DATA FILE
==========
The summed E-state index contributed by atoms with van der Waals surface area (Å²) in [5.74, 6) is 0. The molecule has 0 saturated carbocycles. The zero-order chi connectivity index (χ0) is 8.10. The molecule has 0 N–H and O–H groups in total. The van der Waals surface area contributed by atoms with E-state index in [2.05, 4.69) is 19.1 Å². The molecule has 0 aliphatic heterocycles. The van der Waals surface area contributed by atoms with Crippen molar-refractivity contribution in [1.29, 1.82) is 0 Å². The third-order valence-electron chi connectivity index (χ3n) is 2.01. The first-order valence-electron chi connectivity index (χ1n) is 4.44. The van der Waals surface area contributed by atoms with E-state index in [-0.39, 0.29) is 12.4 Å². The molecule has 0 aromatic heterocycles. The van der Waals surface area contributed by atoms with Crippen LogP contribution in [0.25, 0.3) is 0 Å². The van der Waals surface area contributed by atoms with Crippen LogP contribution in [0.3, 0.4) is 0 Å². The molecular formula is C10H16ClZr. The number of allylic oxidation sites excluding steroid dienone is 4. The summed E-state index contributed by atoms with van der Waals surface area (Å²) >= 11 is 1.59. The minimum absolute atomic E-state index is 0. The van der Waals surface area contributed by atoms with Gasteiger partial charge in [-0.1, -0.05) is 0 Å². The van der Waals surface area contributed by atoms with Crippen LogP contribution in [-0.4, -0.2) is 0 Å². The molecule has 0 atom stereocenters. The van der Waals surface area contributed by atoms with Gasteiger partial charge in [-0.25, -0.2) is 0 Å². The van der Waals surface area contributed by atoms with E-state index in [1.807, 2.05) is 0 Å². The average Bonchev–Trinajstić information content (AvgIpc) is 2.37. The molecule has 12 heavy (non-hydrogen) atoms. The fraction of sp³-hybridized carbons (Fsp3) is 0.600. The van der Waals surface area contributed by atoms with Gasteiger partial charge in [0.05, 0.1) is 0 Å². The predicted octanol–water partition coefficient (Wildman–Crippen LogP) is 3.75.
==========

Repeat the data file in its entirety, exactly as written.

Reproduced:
The summed E-state index contributed by atoms with van der Waals surface area (Å²) in [5.74, 6) is 0. The molecule has 0 saturated carbocycles. The zero-order chi connectivity index (χ0) is 8.10. The molecule has 0 N–H and O–H groups in total. The van der Waals surface area contributed by atoms with E-state index in [2.05, 4.69) is 19.1 Å². The molecule has 0 aliphatic heterocycles. The van der Waals surface area contributed by atoms with Crippen molar-refractivity contribution in [1.29, 1.82) is 0 Å². The third-order valence-electron chi connectivity index (χ3n) is 2.01. The first-order valence-electron chi connectivity index (χ1n) is 4.44. The van der Waals surface area contributed by atoms with E-state index in [-0.39, 0.29) is 12.4 Å². The molecule has 0 aromatic heterocycles. The van der Waals surface area contributed by atoms with Crippen LogP contribution in [0.25, 0.3) is 0 Å². The van der Waals surface area contributed by atoms with Crippen LogP contribution in [0.3, 0.4) is 0 Å². The molecular formula is C10H16ClZr. The number of allylic oxidation sites excluding steroid dienone is 4. The summed E-state index contributed by atoms with van der Waals surface area (Å²) >= 11 is 1.59. The minimum absolute atomic E-state index is 0. The van der Waals surface area contributed by atoms with Gasteiger partial charge in [-0.1, -0.05) is 0 Å². The van der Waals surface area contributed by atoms with Crippen LogP contribution in [-0.4, -0.2) is 0 Å². The molecule has 0 atom stereocenters. The van der Waals surface area contributed by atoms with Gasteiger partial charge in [-0.25, -0.2) is 0 Å². The van der Waals surface area contributed by atoms with E-state index in [1.807, 2.05) is 0 Å². The average Bonchev–Trinajstić information content (AvgIpc) is 2.37. The molecule has 12 heavy (non-hydrogen) atoms. The fraction of sp³-hybridized carbons (Fsp3) is 0.600. The van der Waals surface area contributed by atoms with Gasteiger partial charge in [0.05, 0.1) is 0 Å². The predicted octanol–water partition coefficient (Wildman–Crippen LogP) is 3.75.